MRP's planned development at 965 Florida Ave. NW needs to be retooled to meet an affordable housing requirement.

The disagreements over the merits of the two proposals for development of a city-owned parcel at 965 Florida Ave. NW are far from resolved, but I have some more clarity on a few of the points of contention.

After the Office of the Deputy Mayor for Planning and Economic Development selected a team of MRP Realty and the Ellis Development Group over the JBG Companies, a DMPED spokeswoman told me there were three reasons the MRP-Ellis team was chosen. First, the team offered more affordable housing. Second, its proposal required a planned unit development (PUD) process because it didn’t conform to existing zoning requirements, meaning that city agencies and the community would have greater input. And third, MRP-Ellis offered more money for the land than JBG.

Yesterday, JBG responded with concern over the city’s reasoning. A company executive challenged all three reasons. On the first, he said, the city had it backwards: JBG offered 80 affordable units, to just 58 for MRP-Ellis. On the second, the city’s solicitation expressed a preference for a plan that complied with the zoning regulations over one that would require a PUD. And on the third, because the JBG plan had more density, it would bring in greater tax revenue.

A city official with knowledge of the selection process called me last night to respond to these points. While JBG’s proposal might have more affordable units, the official said, many of these are micro-units that are cheaper simply because they’re smaller. As for the solicitation, it stated no preference for a matter-of-right development over a PUD—-a fact I confirmed on a second read of the solicitation. And finally, MRP-Ellis offered the city much more money, “millions more.”

In the latest stage of the back-and-forth, a JBG representative makes a couple of clarifications. Of the 80 affordable units in the company’s plan, which are set aside for tenants capped at a range of 30 to 80 percent of area median income, 35 are micro-units. These micro-units are between 400 and 1,000 square feet and include studio, one-bedroom, two-bedroom, and three-bedroom apartments. Because the city’s guidelines on affordable housing don’t specify size, these micro-units qualify—-though you may quibble about their relative value as affordable housing.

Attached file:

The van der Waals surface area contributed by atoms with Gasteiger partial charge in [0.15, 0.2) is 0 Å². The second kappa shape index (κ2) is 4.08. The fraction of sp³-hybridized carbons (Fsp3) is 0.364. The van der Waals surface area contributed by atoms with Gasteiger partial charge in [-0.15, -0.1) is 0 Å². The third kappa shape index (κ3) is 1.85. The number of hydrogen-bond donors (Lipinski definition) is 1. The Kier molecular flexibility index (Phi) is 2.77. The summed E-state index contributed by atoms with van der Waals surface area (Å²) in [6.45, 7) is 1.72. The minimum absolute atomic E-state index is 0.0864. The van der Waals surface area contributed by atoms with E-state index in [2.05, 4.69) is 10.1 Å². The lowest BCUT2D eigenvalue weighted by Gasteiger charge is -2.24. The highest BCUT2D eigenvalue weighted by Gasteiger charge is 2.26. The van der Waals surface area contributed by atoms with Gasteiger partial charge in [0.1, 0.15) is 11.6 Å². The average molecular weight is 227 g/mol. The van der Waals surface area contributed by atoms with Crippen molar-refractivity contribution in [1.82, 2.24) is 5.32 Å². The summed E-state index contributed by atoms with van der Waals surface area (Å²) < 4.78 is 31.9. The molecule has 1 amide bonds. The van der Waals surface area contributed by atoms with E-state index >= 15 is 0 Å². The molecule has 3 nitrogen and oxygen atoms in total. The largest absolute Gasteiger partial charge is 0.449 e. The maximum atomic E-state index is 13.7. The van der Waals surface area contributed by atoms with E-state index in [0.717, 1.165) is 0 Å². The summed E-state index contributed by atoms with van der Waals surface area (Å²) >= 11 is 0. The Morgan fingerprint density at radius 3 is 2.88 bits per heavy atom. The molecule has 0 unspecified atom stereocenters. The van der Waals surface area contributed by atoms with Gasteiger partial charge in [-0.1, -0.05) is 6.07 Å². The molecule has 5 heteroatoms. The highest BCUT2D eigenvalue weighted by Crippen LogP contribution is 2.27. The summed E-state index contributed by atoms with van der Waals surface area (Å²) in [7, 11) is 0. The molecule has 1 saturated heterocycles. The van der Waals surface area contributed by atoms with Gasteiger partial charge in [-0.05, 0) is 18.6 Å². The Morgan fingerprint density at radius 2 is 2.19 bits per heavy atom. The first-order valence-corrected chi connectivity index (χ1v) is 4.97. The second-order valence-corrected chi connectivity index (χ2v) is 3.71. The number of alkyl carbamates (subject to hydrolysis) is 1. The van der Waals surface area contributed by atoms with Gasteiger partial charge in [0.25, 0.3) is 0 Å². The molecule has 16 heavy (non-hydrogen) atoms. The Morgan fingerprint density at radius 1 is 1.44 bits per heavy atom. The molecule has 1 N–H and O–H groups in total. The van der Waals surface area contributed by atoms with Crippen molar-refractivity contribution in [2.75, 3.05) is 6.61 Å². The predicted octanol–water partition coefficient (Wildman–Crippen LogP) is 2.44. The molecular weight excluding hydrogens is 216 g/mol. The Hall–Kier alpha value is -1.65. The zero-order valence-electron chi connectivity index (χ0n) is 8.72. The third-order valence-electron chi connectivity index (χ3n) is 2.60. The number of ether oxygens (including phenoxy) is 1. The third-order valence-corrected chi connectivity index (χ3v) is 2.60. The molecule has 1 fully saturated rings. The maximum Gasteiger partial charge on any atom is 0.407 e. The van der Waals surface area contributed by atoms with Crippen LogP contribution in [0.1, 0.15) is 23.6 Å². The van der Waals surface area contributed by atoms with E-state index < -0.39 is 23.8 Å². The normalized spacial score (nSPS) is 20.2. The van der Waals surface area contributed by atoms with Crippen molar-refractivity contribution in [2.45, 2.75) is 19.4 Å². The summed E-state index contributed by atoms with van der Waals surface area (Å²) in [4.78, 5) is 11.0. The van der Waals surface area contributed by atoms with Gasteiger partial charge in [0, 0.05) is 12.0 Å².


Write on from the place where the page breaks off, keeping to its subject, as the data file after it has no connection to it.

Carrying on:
On top of these units, JBG planned 195 market-rate micro-units, which would be about 20 percent smaller, and 20 percent cheaper, than typical apartments in the area. And JBG’s plans for the adjacent parcel it owns included 21 affordable condos.

The JBG representative acknowledges that the city’s solicitation did not in fact specify a preference for matter-of-right development, but because the JBG proposal complied with zoning and with existing neighborhood plans, it could have moved six to 12 months more quickly than the MRP-Ellis plan.

Update 7:10 p.m.: Deputy Mayor for Planning and Economic Development Victor Hoskins issues a strongly worded statement defending his selection of MRP-Ellis and implying that JBG’s proposal simply looked “good on paper,” lacked “real” affordable housing, and might not be able to deliver on its promises, including a Harris Teeter supermarket. The full statement is below.

To begin, I want to thank you for your continued interest in the future economic development of your immediate community and the District of Columbia.

Our development proposal decisions are based on our analysis of the facts presented and the real prospect of economic opportunity for the affected community and the city, and not just on a “proposal” to provide certain amenities. In the final analysis, a proposal has to be backed by demonstrated viability and economic feasibility.

Accordingly, with regard to the 965 Florida Avenue NW Project, since MRP presented a development plan that will, among other benefits, (1) pay the District millions more dollars than the other bidder for District property, (2) create real affordable housing, (3) undertake a PUD approval process that will ensure responsible, predictable development, and (4) retain the ability to attract and secure a big grocer, the District decided that MRP’s plan presented the most realistic opportunity for true economic enhancement to the community and the District.

To be clear, our decisions are based on a systematic, stringent economic analysis of the facts presented in each developer proposal and the real prospect of economic opportunity. Often, developer proposals are submitted that look “good on paper.” However, when subjected to diligent economic scrutiny, often-times, the developer’s ability to actually deliver their projected economic results is questionable.

Accordingly, given the major factors provided above, the District selected MRP. The District believes that MRP’s development proposal provides the best opportunity for the District and the community to realize real economic prosperity.

Respectfully,

Victor L. Hoskins

Image courtesy of Ellis Development